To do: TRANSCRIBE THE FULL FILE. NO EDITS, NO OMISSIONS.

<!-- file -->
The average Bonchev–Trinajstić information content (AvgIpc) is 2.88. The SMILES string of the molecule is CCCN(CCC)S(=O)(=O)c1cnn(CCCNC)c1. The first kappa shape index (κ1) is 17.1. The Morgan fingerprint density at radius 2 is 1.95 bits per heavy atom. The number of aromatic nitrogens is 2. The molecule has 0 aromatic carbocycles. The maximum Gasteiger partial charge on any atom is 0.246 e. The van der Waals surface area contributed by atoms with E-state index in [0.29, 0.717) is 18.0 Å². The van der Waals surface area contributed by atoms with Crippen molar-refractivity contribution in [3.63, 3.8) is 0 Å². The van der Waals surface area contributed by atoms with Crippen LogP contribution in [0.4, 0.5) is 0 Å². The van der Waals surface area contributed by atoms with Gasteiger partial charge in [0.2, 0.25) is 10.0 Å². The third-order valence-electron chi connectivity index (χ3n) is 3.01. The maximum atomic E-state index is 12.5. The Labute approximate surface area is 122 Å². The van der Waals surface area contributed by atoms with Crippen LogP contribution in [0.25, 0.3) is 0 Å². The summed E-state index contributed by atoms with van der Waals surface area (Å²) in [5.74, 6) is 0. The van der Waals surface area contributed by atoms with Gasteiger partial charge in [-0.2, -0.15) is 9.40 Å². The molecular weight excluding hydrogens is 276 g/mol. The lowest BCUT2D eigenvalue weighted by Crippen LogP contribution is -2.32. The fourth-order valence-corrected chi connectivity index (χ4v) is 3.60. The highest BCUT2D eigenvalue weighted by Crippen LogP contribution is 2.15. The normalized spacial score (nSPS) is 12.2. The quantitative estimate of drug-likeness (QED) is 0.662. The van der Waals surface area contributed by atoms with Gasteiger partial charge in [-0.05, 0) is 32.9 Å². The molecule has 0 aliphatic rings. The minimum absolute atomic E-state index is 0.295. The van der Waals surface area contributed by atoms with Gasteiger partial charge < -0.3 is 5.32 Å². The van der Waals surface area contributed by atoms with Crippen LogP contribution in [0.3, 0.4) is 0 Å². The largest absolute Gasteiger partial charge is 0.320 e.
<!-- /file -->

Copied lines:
The average Bonchev–Trinajstić information content (AvgIpc) is 2.88. The SMILES string of the molecule is CCCN(CCC)S(=O)(=O)c1cnn(CCCNC)c1. The first kappa shape index (κ1) is 17.1. The Morgan fingerprint density at radius 2 is 1.95 bits per heavy atom. The number of aromatic nitrogens is 2. The molecule has 0 aromatic carbocycles. The maximum Gasteiger partial charge on any atom is 0.246 e. The van der Waals surface area contributed by atoms with E-state index in [0.29, 0.717) is 18.0 Å². The van der Waals surface area contributed by atoms with Crippen molar-refractivity contribution in [3.63, 3.8) is 0 Å². The van der Waals surface area contributed by atoms with Crippen LogP contribution in [0.4, 0.5) is 0 Å². The van der Waals surface area contributed by atoms with Gasteiger partial charge in [0.2, 0.25) is 10.0 Å². The third-order valence-electron chi connectivity index (χ3n) is 3.01. The maximum atomic E-state index is 12.5. The Labute approximate surface area is 122 Å². The van der Waals surface area contributed by atoms with Crippen LogP contribution in [0.25, 0.3) is 0 Å². The summed E-state index contributed by atoms with van der Waals surface area (Å²) in [5.74, 6) is 0. The van der Waals surface area contributed by atoms with Gasteiger partial charge in [-0.2, -0.15) is 9.40 Å². The molecular weight excluding hydrogens is 276 g/mol. The lowest BCUT2D eigenvalue weighted by Crippen LogP contribution is -2.32. The fourth-order valence-corrected chi connectivity index (χ4v) is 3.60. The highest BCUT2D eigenvalue weighted by Crippen LogP contribution is 2.15. The normalized spacial score (nSPS) is 12.2. The quantitative estimate of drug-likeness (QED) is 0.662. The van der Waals surface area contributed by atoms with Gasteiger partial charge in [-0.05, 0) is 32.9 Å². The molecule has 0 aliphatic rings. The minimum absolute atomic E-state index is 0.295. The van der Waals surface area contributed by atoms with Gasteiger partial charge < -0.3 is 5.32 Å². The van der Waals surface area contributed by atoms with Crippen LogP contribution in [0.3, 0.4) is 0 Å². The largest absolute Gasteiger partial charge is 0.320 e.